Grandparents Also need a Handy List of Questions to Ask Grandchildren That Will Get Them To Share About Their Day

20-after-school-questionsWe grandparents have Face Time.

We grandparents have texting.

We grandparents have old fashioned telephone contact.

When we ask our grandchildren about school or activities, we grandparents, as do the grandchildren’s parents, get the plain old “fine” or “good.”

We want to keep our grandchildren talking. This Grandma tries everything. I talk to the parents of the grandchildren first to know what is going on and can ask them questions about what I learned in advance.

Basically, I have discovered that our teenage grandchildren will answer texts more than voice mails. Does anyone listen to voice mails anymore?

Then, I saw an article with a list of questions for parents to get children talking and realized we grandparents also need a handy list.

“20 after-school questions that will actually get your kids talking,” has great ideas.

Number 20 really hit me hard. It is what my Mother, GG Frieda, asked me after school each day. See blog post, “2018 New Year’s Resolutions Focusing on Feelings That Span A Lifetime Will Bring Us Joy.

My Mother’s question was: “Did you help someone today?” Of course, with my Holocaust survivor Mother, what followed was that if someone had not helped her, she would not have survived the Holocaust, and a story of the help followed. Threat of death and life that followed as a result of the help is much greater a burden than what we want to hear from our grandchildren, but there is no reason we cannot then share how we helped someone that day, modeling behavior we want our grandchildren to emulate.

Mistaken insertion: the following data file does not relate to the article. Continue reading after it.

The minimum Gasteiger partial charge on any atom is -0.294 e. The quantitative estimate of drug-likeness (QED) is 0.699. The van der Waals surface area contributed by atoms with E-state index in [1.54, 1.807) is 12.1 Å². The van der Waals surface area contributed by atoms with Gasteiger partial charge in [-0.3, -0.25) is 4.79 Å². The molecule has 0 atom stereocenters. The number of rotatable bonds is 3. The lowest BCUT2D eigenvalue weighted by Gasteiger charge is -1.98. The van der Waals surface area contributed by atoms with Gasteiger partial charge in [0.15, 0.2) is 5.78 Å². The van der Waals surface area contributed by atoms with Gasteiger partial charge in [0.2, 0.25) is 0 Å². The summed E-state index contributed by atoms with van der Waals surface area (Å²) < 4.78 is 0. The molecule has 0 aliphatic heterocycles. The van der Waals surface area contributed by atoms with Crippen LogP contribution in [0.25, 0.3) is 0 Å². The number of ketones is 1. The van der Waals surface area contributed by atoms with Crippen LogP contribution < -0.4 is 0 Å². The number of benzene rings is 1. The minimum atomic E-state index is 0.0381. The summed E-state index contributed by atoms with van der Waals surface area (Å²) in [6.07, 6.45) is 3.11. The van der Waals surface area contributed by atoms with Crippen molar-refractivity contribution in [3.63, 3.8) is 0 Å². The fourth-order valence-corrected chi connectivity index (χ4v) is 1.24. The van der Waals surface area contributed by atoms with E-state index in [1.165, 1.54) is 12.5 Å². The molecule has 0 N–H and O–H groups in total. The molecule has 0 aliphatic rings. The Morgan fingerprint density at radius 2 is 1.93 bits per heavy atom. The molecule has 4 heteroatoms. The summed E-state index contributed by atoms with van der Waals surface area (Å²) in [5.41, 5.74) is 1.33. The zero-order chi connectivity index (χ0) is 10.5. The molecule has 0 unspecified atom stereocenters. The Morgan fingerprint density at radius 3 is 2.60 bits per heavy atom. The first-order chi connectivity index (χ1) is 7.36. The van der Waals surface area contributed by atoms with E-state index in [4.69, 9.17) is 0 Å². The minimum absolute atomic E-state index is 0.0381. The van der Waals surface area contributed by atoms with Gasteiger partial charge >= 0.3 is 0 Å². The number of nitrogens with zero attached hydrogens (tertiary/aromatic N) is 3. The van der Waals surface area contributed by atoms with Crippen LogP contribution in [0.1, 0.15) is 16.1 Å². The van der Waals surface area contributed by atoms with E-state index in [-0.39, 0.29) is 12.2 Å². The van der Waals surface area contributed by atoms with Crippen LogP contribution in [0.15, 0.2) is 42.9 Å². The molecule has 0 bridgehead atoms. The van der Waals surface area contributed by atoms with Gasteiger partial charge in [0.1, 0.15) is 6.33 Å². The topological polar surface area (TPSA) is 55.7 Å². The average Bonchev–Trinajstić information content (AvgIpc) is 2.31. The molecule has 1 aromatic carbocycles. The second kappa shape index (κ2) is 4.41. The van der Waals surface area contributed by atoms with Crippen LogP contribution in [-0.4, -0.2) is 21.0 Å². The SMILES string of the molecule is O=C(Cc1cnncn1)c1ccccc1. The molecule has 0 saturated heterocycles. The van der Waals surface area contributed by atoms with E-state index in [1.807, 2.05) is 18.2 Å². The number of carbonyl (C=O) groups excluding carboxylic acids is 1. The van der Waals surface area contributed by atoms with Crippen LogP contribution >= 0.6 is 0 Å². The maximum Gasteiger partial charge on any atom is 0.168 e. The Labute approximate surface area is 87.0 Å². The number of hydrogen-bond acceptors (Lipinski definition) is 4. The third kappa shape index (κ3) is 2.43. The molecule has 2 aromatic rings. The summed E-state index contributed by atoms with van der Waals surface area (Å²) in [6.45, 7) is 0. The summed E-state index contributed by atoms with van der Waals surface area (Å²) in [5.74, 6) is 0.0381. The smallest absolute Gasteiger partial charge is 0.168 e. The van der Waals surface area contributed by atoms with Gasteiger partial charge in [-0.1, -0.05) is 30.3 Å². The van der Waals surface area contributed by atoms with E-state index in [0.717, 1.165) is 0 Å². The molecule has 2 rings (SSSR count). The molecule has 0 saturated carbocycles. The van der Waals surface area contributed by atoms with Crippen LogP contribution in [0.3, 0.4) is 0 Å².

My Mother always asked, “Were you happy today,” which was followed by, “what made you happy today?” See the blog post above for more about how the Holocaust impacted what questions my mother asked of me and what I heard about the Holocaust from her.

Number 13 in the internet article is similar, “What was the nicest thing you did for someone else today?” As with helping, we can share also what nice thing we did for someone or someone else did for us. We can follow up with what was the nicest thing someone did for you today. Kindness is what we want our grandchildren to give and receive. See blog post, “Because Everyone Has Something, There are Life Lessons to Pass on To Our Grandchildren.”

There is a tip on the website, to take a screen shot of the questions to have handy when you speak to the grandchildren. Great idea. And when one question works wonderfully, star that question as a keeper.

After further research on the internet, I discovered that the lists of questions to ask children about their day to get them talking are very similar. Here is another list of ten questions to screen shot, from

Tell me about the best part of your day.
What was the hardest thing you had to do today?
Did any of your classmates do anything funny?
Tell me about what you read in class.
Who did you play with today? What did you play?
Do you think math [or any subject] is too easy or too hard?
What’s the biggest difference between this year and last year?
What rules are different at school than our rules at home? Do you think they’re fair?
Who did you sit with at lunch?
Can you show me something you learned (or did) today?

This Grandma sings songs with the preschoolers, but the school age children just cringe when I try to sing any song, even those that I work hard to learn on the pop station to be the hip grandma. I got the eight year old to dance with the eighteen month old to “Baby Shark,” videotaped it, and must have watched it a few dozen times already. I am learning to take screen shots during FaceTime.

Any help to keep us close and involved with our grandchildren is always appreciated.






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